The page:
This picture pretty much sums up my recent experience with a client.
TL;DR- Ignore Red Flags- Start Seeing Red
Back in the “dead time” (after Thanksgiving- End of January when business just seems to shut down), I was desperate for a client. One client had recently downsized the size of a projected project and really put a big hole in my budget. In order to band-aid this temporarily, I went to the internet to find an ad-hoc client. Well, as the internet usually does, it provided, but not without a catch. While prospecting this client, several red-flags were raised. However, out of fear that I wasn’t going to find anything else (which is completely unrealistic) , I took the contract. Fast forward a month and a half, I’ve had to deal with the following headaches-
- I still haven’t been paid my kick off deposit,
- Been asked to turn around unclear edits in less than 24 hours,
- Client directly editing source files on a Dropbox
- A whole host of frustration.
- Don’t take a job because you’re desperate- If you’re taking a job because you’re desperate, you’re going to set yourself up for failure, simple as that. You’re going to ignore Lesson #2; which is……
- Don’t ignore RED FLAGS- If it seems like somethings off in your gut, trust it. When I heard several things that made me really question the design process, speak up.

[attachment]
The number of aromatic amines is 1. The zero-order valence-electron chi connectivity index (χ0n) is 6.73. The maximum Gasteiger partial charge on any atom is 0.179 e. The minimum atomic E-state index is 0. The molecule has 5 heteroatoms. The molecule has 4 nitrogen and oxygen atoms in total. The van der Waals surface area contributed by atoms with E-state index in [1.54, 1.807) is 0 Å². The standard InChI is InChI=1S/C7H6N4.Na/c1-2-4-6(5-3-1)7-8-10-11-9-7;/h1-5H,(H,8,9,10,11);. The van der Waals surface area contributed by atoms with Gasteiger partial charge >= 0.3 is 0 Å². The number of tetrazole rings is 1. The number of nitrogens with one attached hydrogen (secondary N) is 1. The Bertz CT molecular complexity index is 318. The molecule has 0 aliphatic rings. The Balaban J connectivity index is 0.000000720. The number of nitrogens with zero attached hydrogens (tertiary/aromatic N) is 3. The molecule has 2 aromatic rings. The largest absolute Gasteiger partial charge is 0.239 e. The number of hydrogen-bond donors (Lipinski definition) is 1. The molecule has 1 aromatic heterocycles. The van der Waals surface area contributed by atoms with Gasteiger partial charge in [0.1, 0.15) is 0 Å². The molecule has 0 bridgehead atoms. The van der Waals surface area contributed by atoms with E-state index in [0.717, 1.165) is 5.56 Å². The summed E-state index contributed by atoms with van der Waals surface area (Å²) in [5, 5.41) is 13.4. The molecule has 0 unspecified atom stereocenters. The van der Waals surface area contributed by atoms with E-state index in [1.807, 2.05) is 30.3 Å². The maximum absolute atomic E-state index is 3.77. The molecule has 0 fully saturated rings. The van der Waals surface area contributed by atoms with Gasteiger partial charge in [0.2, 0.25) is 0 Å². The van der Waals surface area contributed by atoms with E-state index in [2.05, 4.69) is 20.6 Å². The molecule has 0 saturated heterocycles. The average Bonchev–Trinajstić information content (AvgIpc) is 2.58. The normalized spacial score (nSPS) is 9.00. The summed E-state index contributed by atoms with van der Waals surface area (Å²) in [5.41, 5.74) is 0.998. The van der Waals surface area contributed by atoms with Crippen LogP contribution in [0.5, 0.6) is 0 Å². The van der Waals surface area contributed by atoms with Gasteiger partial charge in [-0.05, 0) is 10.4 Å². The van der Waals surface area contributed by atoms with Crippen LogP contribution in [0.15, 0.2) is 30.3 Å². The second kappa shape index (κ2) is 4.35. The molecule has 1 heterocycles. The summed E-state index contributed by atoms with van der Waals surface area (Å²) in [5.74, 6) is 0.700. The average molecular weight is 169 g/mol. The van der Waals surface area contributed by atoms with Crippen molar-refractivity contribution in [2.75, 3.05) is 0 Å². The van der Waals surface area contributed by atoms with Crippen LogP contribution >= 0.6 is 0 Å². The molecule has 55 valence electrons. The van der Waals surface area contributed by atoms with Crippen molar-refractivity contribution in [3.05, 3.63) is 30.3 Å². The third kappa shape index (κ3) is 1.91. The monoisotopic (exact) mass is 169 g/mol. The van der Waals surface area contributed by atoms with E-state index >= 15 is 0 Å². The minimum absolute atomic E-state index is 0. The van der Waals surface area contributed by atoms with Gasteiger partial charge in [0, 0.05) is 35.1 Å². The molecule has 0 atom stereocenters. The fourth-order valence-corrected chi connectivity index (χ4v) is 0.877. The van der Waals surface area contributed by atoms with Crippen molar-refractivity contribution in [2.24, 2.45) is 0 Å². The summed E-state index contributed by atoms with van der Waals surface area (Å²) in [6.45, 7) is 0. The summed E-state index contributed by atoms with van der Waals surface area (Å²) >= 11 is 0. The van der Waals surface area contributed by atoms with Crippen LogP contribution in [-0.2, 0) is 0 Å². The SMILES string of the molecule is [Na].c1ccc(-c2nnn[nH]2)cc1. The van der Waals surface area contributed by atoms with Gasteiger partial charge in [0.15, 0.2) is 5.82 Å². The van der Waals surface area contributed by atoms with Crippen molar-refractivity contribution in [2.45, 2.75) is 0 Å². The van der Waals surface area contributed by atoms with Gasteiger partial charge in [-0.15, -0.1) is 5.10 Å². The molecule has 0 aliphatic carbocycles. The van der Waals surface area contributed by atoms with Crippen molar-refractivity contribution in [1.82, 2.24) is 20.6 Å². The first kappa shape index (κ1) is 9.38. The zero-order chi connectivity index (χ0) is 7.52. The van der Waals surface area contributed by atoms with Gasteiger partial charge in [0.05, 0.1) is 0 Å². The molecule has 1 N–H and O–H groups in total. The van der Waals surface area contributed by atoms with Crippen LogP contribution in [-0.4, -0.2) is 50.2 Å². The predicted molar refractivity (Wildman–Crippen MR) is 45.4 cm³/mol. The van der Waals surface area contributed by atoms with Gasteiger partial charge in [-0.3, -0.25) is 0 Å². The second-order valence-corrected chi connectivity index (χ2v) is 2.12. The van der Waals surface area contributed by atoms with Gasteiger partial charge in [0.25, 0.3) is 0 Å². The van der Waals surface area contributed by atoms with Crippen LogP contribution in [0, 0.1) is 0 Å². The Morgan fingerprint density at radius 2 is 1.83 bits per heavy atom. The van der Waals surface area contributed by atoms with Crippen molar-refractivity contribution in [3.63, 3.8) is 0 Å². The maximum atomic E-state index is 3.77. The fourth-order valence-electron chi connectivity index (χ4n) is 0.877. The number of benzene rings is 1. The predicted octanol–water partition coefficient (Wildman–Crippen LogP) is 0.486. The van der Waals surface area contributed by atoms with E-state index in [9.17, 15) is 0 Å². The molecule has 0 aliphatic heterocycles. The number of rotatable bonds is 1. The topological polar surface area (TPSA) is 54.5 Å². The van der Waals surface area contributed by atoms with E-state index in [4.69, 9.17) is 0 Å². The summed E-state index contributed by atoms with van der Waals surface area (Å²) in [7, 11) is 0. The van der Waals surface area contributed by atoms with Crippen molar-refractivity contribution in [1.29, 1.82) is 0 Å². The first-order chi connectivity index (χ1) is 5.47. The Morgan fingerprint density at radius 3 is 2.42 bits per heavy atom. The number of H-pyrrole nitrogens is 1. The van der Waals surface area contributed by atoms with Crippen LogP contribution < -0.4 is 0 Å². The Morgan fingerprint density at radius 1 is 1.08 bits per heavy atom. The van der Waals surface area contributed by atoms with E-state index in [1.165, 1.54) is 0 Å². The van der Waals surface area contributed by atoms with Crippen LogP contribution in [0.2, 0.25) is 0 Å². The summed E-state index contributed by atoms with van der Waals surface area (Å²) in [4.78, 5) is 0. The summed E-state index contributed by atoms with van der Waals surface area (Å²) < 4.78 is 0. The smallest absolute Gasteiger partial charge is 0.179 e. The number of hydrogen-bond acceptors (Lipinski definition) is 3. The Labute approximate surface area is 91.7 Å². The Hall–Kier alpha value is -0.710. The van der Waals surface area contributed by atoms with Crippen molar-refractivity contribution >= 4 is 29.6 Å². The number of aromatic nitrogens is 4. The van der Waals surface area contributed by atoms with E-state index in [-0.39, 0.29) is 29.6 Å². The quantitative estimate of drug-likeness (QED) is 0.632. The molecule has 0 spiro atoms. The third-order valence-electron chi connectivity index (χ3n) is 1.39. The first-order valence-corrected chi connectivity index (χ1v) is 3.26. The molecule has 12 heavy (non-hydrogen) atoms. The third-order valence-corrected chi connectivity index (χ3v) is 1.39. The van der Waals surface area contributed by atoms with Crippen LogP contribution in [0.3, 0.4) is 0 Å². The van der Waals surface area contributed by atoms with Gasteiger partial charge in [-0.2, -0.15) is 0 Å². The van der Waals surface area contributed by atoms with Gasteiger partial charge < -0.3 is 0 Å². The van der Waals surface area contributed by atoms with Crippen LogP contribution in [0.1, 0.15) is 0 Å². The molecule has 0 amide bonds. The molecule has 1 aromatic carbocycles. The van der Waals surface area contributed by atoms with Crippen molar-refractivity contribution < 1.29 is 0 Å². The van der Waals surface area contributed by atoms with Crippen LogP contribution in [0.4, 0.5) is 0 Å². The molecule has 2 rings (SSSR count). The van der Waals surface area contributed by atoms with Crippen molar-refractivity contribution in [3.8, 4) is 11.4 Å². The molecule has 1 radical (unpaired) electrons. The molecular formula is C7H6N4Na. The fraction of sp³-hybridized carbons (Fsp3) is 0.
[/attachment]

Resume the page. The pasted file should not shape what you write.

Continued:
- If your concerns aren’t heard; don’t get on board- When I stated my concerns and was disregarded, I should have walked then. Would have saved myself considerable mental energy.
- Don’t start working until you’re paid- (at least your deposit). I know this seems pretty obvious, but something I needed to learn.
- Know where to go for help- When I hit my frustration point, I needed someone to talk to. The virtual aspect of the Independent Contractor make it hard to find someone to talk to when things are not going your way. I’ve used ONLIP‘s Slack Channel to help me figure out how to navigate my new career path.
***James Finder works part-time with A$G, assisting with social media marketing and sourcing for our recruiting division. He also runs his own educational design firm, Promethean Learning Experience Design LLC.***